Marco Rubio

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Marco Rubio
Senator Rubio official portrait.jpg
United States Senator
from Florida
Assumed office
January 3, 2011
Serving with Bill Nelson
Preceded byGeorge LeMieux
Speaker of the Florida House of Representatives
In office
January 2, 2007 – January 2, 2009
Preceded byAllan Bense
Succeeded byRay Sansom
Member of the
Florida House of Representatives
from the 111th District
In office
January 25, 2000 – January 2, 2009
Preceded byCarlos Valdes
Succeeded byErik Fresen
Personal details
BornMarco Antonio Rubio, Jr.
(1971-05-28) May 28, 1971 (age 47)
Miami, Florida, U.S.
Political partyRepublican
Spouse(s)Jeanette Dousdebes
Children4
Alma materUniversity of Florida (B.A.)
University of Miami (J.D.)
ProfessionPolitician
ReligionRoman Catholic
Websitewww.rubio.senate.gov

Marco Antonio Rubio, Jr. (born May 28, 1971) is a United States Senator from Florida. He is a Republican. He represented his party in the Republican response to President Obama's State of the Union address in 2013.

Early life[change | change source]

Rubio's family moved from Cuba to the US in the 1950s. He was born in 1971 in Miami, Florida. He has one brother and two sisters. Rubio's family moved to Las Vegas, Nevada during the 1980s but they later came back to Miami. After high school he stayed in Florida and went to the University of Florida, where he graduated in 1993 with a political science degree. After that he went to law school at the University of Miami, where he got a doctorate in law.

U.S. senate (2011-present)[change | change source]

After being in local politics, Rubio ran for the Florida House of Representitives and won. Eventually he became the Speaker of the House, an important political position. In 2010 he ran for US Senate. He ran a long shot campaign at first: most people thought that Florida's Governor, Charlie Crist would get the Republican nomination. Rubio won the primary, but Crist entered the race as an independent. In a three way race between himself, Crist, and Democrat Kendrick Meek, Rubio was elected to the Senate in 2010.

Rubio has become well known since entering the Senate. He has been critical of President Barack Obama and has proposed his own ideas in place of Obama's plans on more than one issue. He wrote a plan for the economy supporting free market economics and has proposed tax cuts for small businesses that have innovative ideas. Rubio also introduced a reform of the US immigration system and recently supported changes to how colleges deal with sexual assault.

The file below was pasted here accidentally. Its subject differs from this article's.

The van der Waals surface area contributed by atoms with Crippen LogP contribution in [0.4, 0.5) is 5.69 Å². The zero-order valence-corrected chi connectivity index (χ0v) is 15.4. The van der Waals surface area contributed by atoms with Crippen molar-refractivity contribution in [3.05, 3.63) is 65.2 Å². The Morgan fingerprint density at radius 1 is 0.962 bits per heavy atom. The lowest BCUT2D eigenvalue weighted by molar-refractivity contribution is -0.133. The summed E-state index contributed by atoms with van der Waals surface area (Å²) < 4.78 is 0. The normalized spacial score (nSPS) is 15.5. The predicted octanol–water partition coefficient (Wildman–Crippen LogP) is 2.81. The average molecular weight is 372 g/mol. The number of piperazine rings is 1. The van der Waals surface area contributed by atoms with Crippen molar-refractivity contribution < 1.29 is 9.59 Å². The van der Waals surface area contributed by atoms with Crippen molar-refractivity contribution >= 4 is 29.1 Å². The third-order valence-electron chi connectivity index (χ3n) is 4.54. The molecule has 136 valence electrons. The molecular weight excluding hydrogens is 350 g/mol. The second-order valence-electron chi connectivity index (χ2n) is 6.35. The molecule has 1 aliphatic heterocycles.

Rubio announced in May 2015, that he will not seek re-election because of his presidential campaign.[1]

2016 presidential race[change | change source]

On April 13, 2015, Rubio announced his candidacy for president in 2016 and that he would not seek re-election to his Senate seat.[2][3] His campaign started at the Freedom Tower in Miami, a building that many Cuban immigrants passed through.

During the 2016 Republican Party presidential primary, Rubio came in third place in Iowa. Since then, he came in second or third place in the Nevada and South Carolina primaries. He won the Minnesota primaries after Super Tuesday. On March 6, 2016, Rubio won the Puerto Rico primary by winning almost 74%. He also won the Washington, D.C. caucus.

Rubio suspended his campaign on March 15, 2016 after losing the Florida primaries to Donald Trump.

Personal life[change | change source]

Rubio married Jeanette Dousdebes in 1998. Together, they have four children. The Rubios live in Miami, Florida. Marco has two sisters, Veronica and Barbara, and an older brother, Mario. Rubio has said in his books that he is a fan of rap music. When he was a young man he played football, and once hoped to play the game in the NFL. Rubio has also written two books.

References[change | change source]

  1. David M. Drucker (April 13, 2015). "Marco Rubio jumps in, will leave Senate". The Washington Examiner. Retrieved April 13, 2015.
  2. "Marco Rubio tells donors he's running for president in 2016". CBS News. April 13, 2015. Retrieved April 13, 2015.
  3. Steve Benen (April 13, 2015). "Marco Rubio rolls the dice". MSNBC. Retrieved April 13, 2015.

Other websites[change | change source]

Media related to Marco Rubio at Wikimedia Commons